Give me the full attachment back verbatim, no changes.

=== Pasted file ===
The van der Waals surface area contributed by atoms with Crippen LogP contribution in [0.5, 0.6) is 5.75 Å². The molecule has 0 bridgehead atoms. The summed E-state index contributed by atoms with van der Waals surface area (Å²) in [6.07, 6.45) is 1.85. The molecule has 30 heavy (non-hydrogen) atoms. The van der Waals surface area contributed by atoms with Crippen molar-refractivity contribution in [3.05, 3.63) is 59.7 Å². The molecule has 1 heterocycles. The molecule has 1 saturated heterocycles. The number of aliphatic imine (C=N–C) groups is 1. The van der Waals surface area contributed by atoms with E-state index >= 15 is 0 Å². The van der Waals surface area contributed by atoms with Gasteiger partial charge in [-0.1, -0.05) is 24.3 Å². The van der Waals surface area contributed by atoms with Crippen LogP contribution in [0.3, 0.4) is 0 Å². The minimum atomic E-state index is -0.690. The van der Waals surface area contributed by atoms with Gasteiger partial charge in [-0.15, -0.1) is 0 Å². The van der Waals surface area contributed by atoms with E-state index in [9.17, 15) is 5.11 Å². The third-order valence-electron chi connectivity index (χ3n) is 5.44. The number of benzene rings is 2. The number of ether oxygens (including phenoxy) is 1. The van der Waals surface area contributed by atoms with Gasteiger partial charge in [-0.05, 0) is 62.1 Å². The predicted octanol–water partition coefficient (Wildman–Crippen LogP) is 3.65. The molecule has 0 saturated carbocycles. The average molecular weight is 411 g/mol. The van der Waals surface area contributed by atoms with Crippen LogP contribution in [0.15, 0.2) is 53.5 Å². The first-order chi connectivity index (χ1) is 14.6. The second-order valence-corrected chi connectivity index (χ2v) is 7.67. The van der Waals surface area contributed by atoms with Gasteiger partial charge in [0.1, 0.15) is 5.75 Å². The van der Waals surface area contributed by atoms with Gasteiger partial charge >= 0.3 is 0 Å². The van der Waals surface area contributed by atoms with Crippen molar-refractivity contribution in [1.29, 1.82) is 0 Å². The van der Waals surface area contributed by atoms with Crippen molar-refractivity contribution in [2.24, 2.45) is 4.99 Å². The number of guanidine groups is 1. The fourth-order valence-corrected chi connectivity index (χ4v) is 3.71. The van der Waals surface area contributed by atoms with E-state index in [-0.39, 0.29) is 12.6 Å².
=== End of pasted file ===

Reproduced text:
The van der Waals surface area contributed by atoms with Crippen LogP contribution in [0.5, 0.6) is 5.75 Å². The molecule has 0 bridgehead atoms. The summed E-state index contributed by atoms with van der Waals surface area (Å²) in [6.07, 6.45) is 1.85. The molecule has 30 heavy (non-hydrogen) atoms. The van der Waals surface area contributed by atoms with Crippen molar-refractivity contribution in [3.05, 3.63) is 59.7 Å². The molecule has 1 heterocycles. The molecule has 1 saturated heterocycles. The number of aliphatic imine (C=N–C) groups is 1. The van der Waals surface area contributed by atoms with E-state index >= 15 is 0 Å². The van der Waals surface area contributed by atoms with Gasteiger partial charge in [-0.1, -0.05) is 24.3 Å². The van der Waals surface area contributed by atoms with Crippen LogP contribution in [0.3, 0.4) is 0 Å². The minimum atomic E-state index is -0.690. The van der Waals surface area contributed by atoms with Gasteiger partial charge in [-0.15, -0.1) is 0 Å². The van der Waals surface area contributed by atoms with E-state index in [9.17, 15) is 5.11 Å². The third-order valence-electron chi connectivity index (χ3n) is 5.44. The number of benzene rings is 2. The number of ether oxygens (including phenoxy) is 1. The van der Waals surface area contributed by atoms with Gasteiger partial charge in [-0.05, 0) is 62.1 Å². The predicted octanol–water partition coefficient (Wildman–Crippen LogP) is 3.65. The molecule has 0 saturated carbocycles. The average molecular weight is 411 g/mol. The van der Waals surface area contributed by atoms with Crippen LogP contribution in [0.15, 0.2) is 53.5 Å². The first-order chi connectivity index (χ1) is 14.6. The second-order valence-corrected chi connectivity index (χ2v) is 7.67. The van der Waals surface area contributed by atoms with Gasteiger partial charge in [0.1, 0.15) is 5.75 Å². The van der Waals surface area contributed by atoms with Gasteiger partial charge >= 0.3 is 0 Å². The van der Waals surface area contributed by atoms with Crippen molar-refractivity contribution in [1.29, 1.82) is 0 Å². The van der Waals surface area contributed by atoms with Crippen molar-refractivity contribution in [2.24, 2.45) is 4.99 Å². The number of guanidine groups is 1. The fourth-order valence-corrected chi connectivity index (χ4v) is 3.71. The van der Waals surface area contributed by atoms with E-state index in [-0.39, 0.29) is 12.6 Å².